Author(s): Bourhis JM, Canard B, Longhi S
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Abstract Measles virus belongs to the Paramyxoviridae family within the Mononegavirales order. Its non-segmented, single stranded, negative sense RNA genome is encapsidated by the nucleoprotein (N) to form a helical nucleocapsid. This ribonucleoproteic complex is the substrate for both transcription and replication. The RNA-dependent RNA polymerase binds to the nucleocapsid template via its co-factor, the phosphoprotein (P). In this review, we summarize the main experimental data pointing out the abundance of structural disorder within measles virus N and P. We also describe studies indicating that structural disorder is a widespread property in the replicative complex of Paramyxoviridae and, more generally, of Mononegavirales. The functional implications of structural disorder are also discussed. Finally, we propose a model where the flexibility of the disordered N and P domains allows the formation of a tripartite complex (N degrees-P-L) during replication, followed by the delivery of N monomers to the newly synthesized genomic RNA chain.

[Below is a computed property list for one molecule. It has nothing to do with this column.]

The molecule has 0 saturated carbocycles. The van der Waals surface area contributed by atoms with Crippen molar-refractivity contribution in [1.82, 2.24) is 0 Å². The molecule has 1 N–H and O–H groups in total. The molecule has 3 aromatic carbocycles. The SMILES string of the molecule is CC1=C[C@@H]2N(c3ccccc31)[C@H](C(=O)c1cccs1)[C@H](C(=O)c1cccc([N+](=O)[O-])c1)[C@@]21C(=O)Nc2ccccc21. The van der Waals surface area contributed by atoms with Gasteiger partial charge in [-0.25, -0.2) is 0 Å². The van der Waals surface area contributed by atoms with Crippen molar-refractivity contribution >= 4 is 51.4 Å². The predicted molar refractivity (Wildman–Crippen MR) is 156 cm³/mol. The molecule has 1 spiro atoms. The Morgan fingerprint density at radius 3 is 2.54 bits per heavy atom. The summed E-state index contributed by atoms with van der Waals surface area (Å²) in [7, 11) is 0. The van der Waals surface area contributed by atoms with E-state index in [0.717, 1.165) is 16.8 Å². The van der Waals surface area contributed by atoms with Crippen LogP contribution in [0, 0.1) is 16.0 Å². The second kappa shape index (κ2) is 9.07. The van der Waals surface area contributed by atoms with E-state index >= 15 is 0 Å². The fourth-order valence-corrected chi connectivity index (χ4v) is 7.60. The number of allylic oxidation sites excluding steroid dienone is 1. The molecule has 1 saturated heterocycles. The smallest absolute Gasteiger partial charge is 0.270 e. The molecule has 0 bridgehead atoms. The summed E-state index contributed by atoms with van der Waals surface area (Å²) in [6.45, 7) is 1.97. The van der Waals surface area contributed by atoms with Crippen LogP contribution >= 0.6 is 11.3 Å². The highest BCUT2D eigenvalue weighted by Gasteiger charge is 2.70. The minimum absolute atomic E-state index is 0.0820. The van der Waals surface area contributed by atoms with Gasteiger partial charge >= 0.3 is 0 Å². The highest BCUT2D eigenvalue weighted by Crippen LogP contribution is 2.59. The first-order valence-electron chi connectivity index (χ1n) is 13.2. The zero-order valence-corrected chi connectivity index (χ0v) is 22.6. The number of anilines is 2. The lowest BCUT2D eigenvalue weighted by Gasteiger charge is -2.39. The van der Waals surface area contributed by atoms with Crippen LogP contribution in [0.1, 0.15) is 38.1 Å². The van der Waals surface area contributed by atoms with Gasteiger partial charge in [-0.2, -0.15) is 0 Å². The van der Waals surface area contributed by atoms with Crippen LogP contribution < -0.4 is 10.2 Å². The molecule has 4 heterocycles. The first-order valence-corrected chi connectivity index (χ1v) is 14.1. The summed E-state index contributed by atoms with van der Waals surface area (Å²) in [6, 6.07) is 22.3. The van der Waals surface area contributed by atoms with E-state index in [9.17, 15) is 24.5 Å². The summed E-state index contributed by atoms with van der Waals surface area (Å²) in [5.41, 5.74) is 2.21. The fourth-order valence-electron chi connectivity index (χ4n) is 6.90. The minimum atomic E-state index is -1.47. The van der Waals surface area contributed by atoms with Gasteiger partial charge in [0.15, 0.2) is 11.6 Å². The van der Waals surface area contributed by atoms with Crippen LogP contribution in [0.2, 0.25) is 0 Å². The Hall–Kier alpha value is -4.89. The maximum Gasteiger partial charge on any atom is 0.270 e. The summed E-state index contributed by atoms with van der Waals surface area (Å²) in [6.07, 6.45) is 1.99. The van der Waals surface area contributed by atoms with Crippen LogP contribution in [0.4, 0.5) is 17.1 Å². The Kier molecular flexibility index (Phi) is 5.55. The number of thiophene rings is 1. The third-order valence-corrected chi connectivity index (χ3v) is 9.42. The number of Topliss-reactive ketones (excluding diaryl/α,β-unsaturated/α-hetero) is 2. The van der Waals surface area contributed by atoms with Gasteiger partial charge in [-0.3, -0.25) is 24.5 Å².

This article was published in Virology
and referenced in Biochemistry & Physiology: Open Access